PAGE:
By Caitlin Kelly
The world is divided into two groups: people who have become unwitting victims of crime, and those who have not.
It is further subdivided into those who have sought redress and action, from the police and their judicial system, and those who chose not to.
And, yet again, into those whom the judicial system offered recompense, in the form of an arrest, successful prosecution and conviction.
One description we all hope to avoid in this world is plaintiff.
In late December 1997, I met a man through a personal ad in a local weekly newspaper. “Integrity and honesty paramount,” it read. He said he was an athlete and a lawyer. He was slim, slight, dark-haired and dark-eyed, handsome and intelligent. He dressed well and wore crisp white button-down cotton shirts.
He had small teeth, like a child’s, and small hands, someone physically unimposing, someone you’d be silly to fear.
But someone you should.
He was, it became clear much later, a convicted con man who had wrought havoc in Chicago, defrauding local business — and several area women — before being arrested, convicted and serving time.
Then he picked up and moved to suburban New York, where he began again.
And found me.
I won’t bore you with the many arcane details of the four months this man was in my life, morphing , (or not, really), from attentive, generous boyfriend to threatening and emotionally abusive criminal.
When we met, I was planning to fly to Australia, alone, hoping to report a story for my first book, but I missed my connecting flight — costing me an additional $1,800 for a last-minute one-way ticket on Christmas Eve — then, as now, a huge sum for a self-employed writer. Purporting to be a wealthy and successful lawyer, he offered to pay my ticket — just as well, since his deliberate tardiness had made me late for that first flight from New York to Los Angeles.
Instead, it was the first of many traps he laid, his “kindness” a powerful form of entrapment-through-gratitude. He wove a web of obligation and connection, skilled from years of practice.
For years after I rid myself of him, and his ancient, wizened mother, Alma, who helped him in his schemes, I wondered who else he was targeting, cheating and lying to. I wondered if anyone would ever get him arrested and charged and convicted — my local police and district attorney literally laughed me out of their offices when I brought them evidence of the six felonies he had committed against me, including credit card theft and forgery of my signature.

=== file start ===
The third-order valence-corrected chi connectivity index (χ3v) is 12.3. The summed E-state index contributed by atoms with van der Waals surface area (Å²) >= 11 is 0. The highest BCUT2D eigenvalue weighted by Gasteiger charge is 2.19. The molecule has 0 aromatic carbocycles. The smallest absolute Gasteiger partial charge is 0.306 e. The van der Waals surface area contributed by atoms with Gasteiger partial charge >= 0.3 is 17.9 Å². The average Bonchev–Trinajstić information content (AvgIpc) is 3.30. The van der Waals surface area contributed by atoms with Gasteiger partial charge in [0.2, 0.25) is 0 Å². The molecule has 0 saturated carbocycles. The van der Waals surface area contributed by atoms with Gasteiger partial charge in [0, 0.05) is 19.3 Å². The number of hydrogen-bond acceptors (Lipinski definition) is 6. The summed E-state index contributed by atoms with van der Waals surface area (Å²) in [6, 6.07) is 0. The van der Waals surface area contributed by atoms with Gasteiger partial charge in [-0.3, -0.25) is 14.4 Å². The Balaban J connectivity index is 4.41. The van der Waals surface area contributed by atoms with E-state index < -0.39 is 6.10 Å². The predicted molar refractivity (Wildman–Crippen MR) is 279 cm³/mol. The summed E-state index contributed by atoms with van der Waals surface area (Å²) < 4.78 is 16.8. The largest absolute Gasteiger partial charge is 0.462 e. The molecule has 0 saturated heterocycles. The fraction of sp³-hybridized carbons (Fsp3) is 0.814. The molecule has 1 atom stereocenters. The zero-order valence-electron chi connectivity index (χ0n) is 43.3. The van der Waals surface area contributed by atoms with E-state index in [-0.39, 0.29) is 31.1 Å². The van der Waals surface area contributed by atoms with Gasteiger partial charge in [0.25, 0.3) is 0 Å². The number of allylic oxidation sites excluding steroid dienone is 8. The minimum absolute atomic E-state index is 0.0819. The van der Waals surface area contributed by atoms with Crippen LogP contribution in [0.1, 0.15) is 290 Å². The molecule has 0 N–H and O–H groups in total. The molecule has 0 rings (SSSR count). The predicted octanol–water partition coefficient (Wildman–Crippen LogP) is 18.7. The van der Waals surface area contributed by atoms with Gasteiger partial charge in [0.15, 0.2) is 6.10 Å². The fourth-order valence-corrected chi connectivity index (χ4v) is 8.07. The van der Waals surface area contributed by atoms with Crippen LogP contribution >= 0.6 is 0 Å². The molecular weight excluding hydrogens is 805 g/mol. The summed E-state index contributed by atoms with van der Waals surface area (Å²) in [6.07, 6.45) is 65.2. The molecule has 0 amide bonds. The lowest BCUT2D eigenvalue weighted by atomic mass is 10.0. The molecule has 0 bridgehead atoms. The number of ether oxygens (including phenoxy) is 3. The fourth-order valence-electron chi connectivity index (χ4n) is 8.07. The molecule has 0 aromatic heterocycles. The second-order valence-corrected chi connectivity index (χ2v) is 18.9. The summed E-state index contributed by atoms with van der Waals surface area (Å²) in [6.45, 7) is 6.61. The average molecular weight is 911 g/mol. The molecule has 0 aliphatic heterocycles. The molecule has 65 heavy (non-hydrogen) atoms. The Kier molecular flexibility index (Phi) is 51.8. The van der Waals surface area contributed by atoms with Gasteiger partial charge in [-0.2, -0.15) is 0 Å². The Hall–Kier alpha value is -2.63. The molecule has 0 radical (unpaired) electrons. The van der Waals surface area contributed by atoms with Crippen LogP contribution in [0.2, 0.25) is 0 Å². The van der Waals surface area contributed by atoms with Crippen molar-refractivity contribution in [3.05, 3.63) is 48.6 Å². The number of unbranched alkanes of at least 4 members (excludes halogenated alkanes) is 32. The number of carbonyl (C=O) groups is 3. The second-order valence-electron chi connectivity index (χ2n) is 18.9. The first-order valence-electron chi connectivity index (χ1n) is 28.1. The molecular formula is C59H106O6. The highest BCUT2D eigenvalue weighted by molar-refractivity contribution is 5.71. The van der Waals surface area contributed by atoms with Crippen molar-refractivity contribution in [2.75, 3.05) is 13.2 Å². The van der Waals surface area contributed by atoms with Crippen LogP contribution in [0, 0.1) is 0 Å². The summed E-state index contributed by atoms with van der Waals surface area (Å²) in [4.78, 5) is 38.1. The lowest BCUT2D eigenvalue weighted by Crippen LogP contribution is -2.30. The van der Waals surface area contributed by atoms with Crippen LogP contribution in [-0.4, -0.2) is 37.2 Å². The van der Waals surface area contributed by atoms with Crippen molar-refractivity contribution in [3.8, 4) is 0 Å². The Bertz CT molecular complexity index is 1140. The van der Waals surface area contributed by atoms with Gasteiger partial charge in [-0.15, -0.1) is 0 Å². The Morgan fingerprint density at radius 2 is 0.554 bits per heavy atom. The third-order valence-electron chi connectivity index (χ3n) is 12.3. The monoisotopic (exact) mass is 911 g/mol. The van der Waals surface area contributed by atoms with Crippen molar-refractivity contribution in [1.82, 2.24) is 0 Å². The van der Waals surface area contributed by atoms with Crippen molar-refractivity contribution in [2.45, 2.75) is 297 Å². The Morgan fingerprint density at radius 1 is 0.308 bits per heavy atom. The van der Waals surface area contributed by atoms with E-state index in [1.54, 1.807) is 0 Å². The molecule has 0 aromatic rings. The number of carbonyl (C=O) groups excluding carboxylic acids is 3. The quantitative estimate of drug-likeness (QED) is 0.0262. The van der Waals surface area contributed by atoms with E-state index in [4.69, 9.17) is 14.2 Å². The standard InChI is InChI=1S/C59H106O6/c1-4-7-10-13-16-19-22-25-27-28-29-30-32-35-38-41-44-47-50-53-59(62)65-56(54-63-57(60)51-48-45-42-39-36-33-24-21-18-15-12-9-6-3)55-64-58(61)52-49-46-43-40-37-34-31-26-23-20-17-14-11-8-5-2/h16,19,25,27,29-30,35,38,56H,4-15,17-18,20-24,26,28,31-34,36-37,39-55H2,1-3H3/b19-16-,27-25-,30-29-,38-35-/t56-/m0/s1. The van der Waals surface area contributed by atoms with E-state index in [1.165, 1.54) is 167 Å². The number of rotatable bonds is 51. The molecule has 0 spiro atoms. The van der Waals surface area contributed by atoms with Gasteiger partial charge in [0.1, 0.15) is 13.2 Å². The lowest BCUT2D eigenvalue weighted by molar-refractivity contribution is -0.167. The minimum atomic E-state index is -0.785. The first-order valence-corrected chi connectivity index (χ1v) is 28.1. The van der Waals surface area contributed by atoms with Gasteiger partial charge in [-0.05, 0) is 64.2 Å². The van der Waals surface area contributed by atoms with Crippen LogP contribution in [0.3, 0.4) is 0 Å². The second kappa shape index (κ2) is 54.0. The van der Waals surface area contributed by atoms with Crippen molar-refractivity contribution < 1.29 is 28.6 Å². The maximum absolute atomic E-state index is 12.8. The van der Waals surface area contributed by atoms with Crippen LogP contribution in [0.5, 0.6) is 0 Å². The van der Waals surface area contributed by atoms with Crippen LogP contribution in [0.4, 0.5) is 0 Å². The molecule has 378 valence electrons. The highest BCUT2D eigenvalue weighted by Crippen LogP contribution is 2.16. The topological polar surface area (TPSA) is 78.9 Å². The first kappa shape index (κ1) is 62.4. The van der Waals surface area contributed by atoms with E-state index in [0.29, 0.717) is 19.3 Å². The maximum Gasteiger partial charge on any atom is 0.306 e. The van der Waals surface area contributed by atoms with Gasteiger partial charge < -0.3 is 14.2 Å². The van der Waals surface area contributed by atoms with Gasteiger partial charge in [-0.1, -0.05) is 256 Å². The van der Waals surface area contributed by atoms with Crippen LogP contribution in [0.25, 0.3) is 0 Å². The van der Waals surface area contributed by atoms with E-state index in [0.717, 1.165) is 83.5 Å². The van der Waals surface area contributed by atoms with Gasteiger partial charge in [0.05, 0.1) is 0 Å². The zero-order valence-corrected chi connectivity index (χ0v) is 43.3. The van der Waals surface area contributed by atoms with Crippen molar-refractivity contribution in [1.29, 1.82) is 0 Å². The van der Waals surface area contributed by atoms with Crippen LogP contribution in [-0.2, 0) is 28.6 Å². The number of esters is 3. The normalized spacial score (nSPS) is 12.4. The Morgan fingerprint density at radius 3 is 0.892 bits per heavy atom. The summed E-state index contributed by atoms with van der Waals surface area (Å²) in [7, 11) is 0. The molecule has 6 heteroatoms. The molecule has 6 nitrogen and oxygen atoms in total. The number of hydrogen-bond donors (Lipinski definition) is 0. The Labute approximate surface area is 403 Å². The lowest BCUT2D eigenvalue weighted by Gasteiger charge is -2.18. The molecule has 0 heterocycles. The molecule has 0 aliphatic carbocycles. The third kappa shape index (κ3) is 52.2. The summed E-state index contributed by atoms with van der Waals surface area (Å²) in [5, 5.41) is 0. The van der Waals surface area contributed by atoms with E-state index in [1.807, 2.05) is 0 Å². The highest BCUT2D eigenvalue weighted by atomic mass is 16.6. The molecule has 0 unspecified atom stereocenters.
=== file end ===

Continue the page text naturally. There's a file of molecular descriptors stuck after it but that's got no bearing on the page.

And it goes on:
I even wondered if another victim — as one friend also suggested — had killed him, as enraged as I had been once I realized how he’d manipulated and duped me.
So last week, I Googled him. And found a record of his New York City death, in 2007, at the age of 48.
I shook and slept very badly that night. Could it be that he truly was gone? How? When?
When I realized what he’d been doing to me — and to other women simultaneously, as it turned out — I confronted him. The man who had been proposing marriage and telling me “I love you” changed his tune with one phone call.
The next three words were somewhat different, after I asked him if he had stolen and used my credit card — as my issuer had alerted me.
“It’s not provable,” he said icily.
And it was not.
Since then, I refuse to visit the town he lived in, a fact I only discovered by hiring a private detective, a calm, gentle man in whose debt I will remain for life as only he — a former New York City detective — truly understood the psychic devastation such vicious deception leaves in its wake.
My job as a journalist is discerning the truth in people, making intelligent judgments about their veracity.
For many months, I doubted this ability, terrified to trust any new man in my life. I lost any faith I once had in the police and judicial system to protect me from harm. I changed my locks and bank account numbers and got an additional unlisted phone number. My family and friends were furious with me for not figuring out who he was, quickly and easily.
It taught me, too, about my own vulnerability, how my isolation and sense of insecurity — like carrion in the road — had attracted his determined attention. I wised up.
It is hard to accept that he is no longer a threat to me or to anyone else.
But I am relieved.